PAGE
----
When Pleasantville (1998) turned up on TV over the holiday weekend, I realized I’d never seen it. It’s a well put together, if problematic, high-concept Hollywood portal fantasy. It’s about a sulky teenager named David (Tobey Maguire) who, in order to escape the imperfections of real life, regularly loses himself in the white, suburban fantasy of an old TV sitcom called Pleasantville. When David’s television breaks, a peculiar TV repairman (Don Knotts) shows up to fix it – and magically propels David into the show. The catch? His sister Jennifer (Reese Witherspoon) ends up coming along for the ride, bringing her sexually experienced, non-goody-two-shoes attitude along with her. Jennifer doesn’t know the protocols of Pleasantville’s unchanging, surfacey 1950s landscape – nor does she care. It doesn’t take long before they both becomes flys in the ointment, upsetting the town’s comfortable stasis to show its citizens – and, of course, themselves – a new way to live.
Pleasantville is a nicely assembled film, with some funny early moments as it explores its premise. It also has a striking look, with a clever visual conceit: the bland, black-and-white fifties backdrop gradually falls away as David and Jennifer’s contemporary influence gets the citizens of Pleasantville thinking outside the idiot box for once, a process that magically injects color into the world. It’s a well rendered “enlightenment” metaphor, especially early. There’s also effective casting: Maguire and Witherspoon are perfect for their parts, as are Joan Allen, Jeff Daniels, and William H. Macy as cardboard sitcom characters forced to see beyond the confines of their traditional roles.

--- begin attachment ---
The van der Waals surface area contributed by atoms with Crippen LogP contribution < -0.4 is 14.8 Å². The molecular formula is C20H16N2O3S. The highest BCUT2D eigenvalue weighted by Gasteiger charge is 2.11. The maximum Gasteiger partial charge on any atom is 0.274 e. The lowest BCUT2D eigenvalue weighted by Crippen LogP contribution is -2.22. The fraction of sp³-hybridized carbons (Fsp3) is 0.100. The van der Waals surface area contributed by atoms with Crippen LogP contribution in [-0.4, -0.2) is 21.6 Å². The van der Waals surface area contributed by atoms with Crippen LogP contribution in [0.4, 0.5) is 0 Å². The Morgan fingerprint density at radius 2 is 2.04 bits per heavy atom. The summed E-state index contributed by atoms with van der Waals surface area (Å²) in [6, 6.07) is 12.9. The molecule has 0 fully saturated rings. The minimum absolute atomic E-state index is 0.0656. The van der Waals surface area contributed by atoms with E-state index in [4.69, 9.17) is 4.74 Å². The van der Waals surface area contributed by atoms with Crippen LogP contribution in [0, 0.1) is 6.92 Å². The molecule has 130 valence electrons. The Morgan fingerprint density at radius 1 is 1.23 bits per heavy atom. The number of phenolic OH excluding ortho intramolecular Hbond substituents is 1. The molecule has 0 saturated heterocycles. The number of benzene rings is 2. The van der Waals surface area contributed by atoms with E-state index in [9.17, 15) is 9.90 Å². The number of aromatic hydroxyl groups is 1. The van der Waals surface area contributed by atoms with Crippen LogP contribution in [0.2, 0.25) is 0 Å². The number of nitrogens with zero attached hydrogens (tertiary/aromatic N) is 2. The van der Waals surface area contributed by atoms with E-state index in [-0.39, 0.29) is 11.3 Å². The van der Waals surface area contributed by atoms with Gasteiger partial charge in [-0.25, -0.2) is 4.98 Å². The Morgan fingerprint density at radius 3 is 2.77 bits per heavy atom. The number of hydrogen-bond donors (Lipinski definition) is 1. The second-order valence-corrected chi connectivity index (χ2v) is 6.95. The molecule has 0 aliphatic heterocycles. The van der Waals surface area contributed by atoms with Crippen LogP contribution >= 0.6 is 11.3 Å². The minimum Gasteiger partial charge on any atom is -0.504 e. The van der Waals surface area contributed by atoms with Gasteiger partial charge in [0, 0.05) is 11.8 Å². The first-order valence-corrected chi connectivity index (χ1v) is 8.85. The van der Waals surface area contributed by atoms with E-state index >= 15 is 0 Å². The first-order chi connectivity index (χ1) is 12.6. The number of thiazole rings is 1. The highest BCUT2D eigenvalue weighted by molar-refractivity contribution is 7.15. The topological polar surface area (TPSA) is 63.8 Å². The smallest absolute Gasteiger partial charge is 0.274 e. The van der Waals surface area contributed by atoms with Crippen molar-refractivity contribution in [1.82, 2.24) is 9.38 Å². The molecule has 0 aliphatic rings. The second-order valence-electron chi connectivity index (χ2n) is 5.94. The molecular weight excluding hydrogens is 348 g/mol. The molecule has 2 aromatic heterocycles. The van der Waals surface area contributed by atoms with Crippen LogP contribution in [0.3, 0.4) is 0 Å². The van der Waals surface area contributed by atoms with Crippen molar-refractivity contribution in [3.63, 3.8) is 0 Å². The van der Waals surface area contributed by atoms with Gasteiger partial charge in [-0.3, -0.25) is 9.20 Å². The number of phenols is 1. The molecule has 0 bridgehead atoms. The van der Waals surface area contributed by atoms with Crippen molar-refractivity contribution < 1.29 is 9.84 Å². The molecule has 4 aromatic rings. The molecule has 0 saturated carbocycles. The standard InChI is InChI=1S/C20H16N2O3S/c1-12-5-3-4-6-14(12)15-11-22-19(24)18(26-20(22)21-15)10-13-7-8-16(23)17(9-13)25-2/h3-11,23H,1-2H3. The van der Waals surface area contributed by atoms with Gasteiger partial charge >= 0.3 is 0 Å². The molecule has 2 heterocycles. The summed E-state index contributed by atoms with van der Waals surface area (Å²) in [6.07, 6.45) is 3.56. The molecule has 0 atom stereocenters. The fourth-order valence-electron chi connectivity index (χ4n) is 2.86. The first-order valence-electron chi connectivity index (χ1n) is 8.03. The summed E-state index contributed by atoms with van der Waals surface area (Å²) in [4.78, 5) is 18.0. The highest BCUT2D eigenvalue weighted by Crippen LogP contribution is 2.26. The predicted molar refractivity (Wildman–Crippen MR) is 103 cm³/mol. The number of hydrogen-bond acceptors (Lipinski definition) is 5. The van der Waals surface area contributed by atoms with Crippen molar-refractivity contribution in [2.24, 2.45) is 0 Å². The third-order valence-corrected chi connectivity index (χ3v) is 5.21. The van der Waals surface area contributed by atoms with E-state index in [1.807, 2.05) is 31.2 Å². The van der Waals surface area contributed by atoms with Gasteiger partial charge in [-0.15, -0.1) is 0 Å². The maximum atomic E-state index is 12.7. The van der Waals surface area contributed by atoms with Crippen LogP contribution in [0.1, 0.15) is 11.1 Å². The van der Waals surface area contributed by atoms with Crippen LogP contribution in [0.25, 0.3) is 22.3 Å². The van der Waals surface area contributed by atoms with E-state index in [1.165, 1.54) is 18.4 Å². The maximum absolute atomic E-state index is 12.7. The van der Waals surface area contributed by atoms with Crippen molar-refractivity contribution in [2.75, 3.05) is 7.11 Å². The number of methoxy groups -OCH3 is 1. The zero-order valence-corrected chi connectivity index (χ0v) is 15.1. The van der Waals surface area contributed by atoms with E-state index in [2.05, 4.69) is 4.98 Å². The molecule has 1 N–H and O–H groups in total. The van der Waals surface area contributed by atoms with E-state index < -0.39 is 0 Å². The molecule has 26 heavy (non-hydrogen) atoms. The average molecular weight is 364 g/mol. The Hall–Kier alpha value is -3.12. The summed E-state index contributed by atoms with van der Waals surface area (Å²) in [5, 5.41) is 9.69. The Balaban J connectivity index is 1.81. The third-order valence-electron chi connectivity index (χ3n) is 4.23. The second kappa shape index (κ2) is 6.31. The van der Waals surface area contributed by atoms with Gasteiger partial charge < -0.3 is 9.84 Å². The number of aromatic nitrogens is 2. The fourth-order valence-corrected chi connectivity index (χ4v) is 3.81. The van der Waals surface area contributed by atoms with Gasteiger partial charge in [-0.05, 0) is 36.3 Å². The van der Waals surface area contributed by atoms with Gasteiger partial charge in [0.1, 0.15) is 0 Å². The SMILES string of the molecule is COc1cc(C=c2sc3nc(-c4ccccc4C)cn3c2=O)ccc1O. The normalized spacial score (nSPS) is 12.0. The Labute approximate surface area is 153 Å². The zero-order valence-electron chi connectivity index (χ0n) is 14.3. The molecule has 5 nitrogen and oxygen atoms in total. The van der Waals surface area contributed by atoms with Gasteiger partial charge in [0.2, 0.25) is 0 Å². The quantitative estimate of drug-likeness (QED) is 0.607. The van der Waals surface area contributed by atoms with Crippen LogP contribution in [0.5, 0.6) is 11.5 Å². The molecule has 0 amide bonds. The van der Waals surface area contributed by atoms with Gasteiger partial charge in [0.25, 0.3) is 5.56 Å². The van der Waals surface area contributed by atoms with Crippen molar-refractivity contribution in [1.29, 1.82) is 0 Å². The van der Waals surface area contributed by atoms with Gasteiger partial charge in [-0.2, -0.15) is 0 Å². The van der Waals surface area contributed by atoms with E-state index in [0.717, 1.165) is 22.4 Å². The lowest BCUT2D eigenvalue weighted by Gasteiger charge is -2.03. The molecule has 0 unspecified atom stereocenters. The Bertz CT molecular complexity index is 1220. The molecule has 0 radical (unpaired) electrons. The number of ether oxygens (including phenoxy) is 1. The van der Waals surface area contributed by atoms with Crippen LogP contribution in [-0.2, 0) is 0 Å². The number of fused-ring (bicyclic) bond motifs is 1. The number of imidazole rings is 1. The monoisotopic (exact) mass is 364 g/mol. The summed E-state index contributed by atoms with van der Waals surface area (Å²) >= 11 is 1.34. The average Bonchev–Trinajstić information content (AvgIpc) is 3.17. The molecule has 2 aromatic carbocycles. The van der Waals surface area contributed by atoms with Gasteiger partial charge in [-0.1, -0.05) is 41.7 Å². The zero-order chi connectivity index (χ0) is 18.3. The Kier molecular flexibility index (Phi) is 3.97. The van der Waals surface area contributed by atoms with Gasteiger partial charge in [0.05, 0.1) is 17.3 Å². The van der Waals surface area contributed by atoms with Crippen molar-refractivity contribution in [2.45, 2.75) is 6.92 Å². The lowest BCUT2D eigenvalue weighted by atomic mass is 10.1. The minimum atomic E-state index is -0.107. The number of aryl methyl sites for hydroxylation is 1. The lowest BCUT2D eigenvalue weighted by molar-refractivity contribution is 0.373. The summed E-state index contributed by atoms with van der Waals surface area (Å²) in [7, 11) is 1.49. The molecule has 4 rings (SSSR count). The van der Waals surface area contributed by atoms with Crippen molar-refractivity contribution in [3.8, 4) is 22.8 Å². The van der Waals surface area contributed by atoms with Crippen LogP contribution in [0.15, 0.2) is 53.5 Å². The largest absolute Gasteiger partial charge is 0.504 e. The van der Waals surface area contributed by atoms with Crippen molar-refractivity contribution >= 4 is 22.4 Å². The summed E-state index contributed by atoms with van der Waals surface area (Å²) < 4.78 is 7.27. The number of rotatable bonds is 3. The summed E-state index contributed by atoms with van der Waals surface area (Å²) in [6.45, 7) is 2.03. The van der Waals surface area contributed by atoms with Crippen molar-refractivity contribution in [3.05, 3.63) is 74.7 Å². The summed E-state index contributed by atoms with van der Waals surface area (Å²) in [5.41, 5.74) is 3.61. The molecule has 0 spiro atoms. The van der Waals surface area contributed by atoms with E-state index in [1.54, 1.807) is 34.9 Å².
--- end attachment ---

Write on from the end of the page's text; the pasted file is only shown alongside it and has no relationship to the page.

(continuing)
Alas, something doesn’t sit right with me about this film. The structure’s too formulaic, the thematic destination too predictable. While it’s clever, it also manages to be obvious and simplistic. Most troubling, there’s something tone deaf about the way it leverages discrimination language as the black-and-white citizens become “colored.” This may be the whitest film ever made, and obviously it’s deliberate, practically built into the premise…but, yeah, it probably shouldn’t have gone there. There’s also premise fatigue late in the film, particularly in the climactic courtroom scene near the end.
A mixed reaction, then: I can understand how it did well, and there are aspects of its craft worth appreciating, but it also left a weird taste in my mouth. An interesting watch.